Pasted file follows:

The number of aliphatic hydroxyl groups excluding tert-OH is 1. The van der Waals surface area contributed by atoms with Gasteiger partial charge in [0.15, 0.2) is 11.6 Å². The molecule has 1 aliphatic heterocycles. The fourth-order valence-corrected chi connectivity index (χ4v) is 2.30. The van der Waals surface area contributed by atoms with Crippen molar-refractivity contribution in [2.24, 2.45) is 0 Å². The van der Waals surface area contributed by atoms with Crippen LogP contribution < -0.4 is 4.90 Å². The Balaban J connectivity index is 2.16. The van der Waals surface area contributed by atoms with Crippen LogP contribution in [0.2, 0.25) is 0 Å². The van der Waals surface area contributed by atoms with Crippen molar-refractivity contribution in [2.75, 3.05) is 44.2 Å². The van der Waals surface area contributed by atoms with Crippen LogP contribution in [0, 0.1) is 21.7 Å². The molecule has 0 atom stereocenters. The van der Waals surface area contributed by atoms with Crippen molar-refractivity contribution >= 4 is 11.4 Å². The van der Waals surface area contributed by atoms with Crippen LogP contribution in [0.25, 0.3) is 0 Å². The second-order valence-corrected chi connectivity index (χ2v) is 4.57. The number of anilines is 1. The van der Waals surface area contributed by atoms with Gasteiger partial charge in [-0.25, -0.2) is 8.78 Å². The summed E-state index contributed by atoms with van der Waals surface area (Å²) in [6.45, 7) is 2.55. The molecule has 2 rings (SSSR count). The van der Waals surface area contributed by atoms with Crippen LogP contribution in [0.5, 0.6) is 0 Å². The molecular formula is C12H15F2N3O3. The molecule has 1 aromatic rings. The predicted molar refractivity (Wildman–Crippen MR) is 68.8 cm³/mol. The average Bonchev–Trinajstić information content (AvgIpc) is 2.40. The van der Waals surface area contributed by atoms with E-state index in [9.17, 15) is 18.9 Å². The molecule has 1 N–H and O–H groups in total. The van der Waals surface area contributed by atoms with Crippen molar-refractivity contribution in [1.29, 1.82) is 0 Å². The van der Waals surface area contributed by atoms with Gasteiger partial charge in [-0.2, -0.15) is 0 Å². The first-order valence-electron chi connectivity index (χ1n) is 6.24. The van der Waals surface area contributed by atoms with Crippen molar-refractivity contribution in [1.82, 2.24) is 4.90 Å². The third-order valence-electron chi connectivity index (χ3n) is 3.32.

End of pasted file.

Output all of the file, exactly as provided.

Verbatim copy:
The number of aliphatic hydroxyl groups excluding tert-OH is 1. The van der Waals surface area contributed by atoms with Gasteiger partial charge in [0.15, 0.2) is 11.6 Å². The molecule has 1 aliphatic heterocycles. The fourth-order valence-corrected chi connectivity index (χ4v) is 2.30. The van der Waals surface area contributed by atoms with Crippen molar-refractivity contribution in [2.24, 2.45) is 0 Å². The van der Waals surface area contributed by atoms with Crippen LogP contribution < -0.4 is 4.90 Å². The Balaban J connectivity index is 2.16. The van der Waals surface area contributed by atoms with Crippen LogP contribution in [0.2, 0.25) is 0 Å². The van der Waals surface area contributed by atoms with Crippen molar-refractivity contribution in [2.75, 3.05) is 44.2 Å². The van der Waals surface area contributed by atoms with Crippen LogP contribution in [0, 0.1) is 21.7 Å². The molecule has 0 atom stereocenters. The van der Waals surface area contributed by atoms with Crippen molar-refractivity contribution >= 4 is 11.4 Å². The van der Waals surface area contributed by atoms with Crippen LogP contribution in [0.25, 0.3) is 0 Å². The second-order valence-corrected chi connectivity index (χ2v) is 4.57. The number of anilines is 1. The van der Waals surface area contributed by atoms with Gasteiger partial charge in [-0.25, -0.2) is 8.78 Å². The summed E-state index contributed by atoms with van der Waals surface area (Å²) in [6.45, 7) is 2.55. The molecule has 2 rings (SSSR count). The van der Waals surface area contributed by atoms with Crippen LogP contribution in [0.5, 0.6) is 0 Å². The molecular formula is C12H15F2N3O3. The molecule has 1 aromatic rings. The predicted molar refractivity (Wildman–Crippen MR) is 68.8 cm³/mol. The average Bonchev–Trinajstić information content (AvgIpc) is 2.40. The van der Waals surface area contributed by atoms with E-state index in [9.17, 15) is 18.9 Å². The molecule has 1 N–H and O–H groups in total. The van der Waals surface area contributed by atoms with Crippen molar-refractivity contribution in [1.29, 1.82) is 0 Å². The van der Waals surface area contributed by atoms with Gasteiger partial charge in [-0.2, -0.15) is 0 Å². The first-order valence-electron chi connectivity index (χ1n) is 6.24. The van der Waals surface area contributed by atoms with Crippen molar-refractivity contribution in [1.82, 2.24) is 4.90 Å². The third-order valence-electron chi connectivity index (χ3n) is 3.32.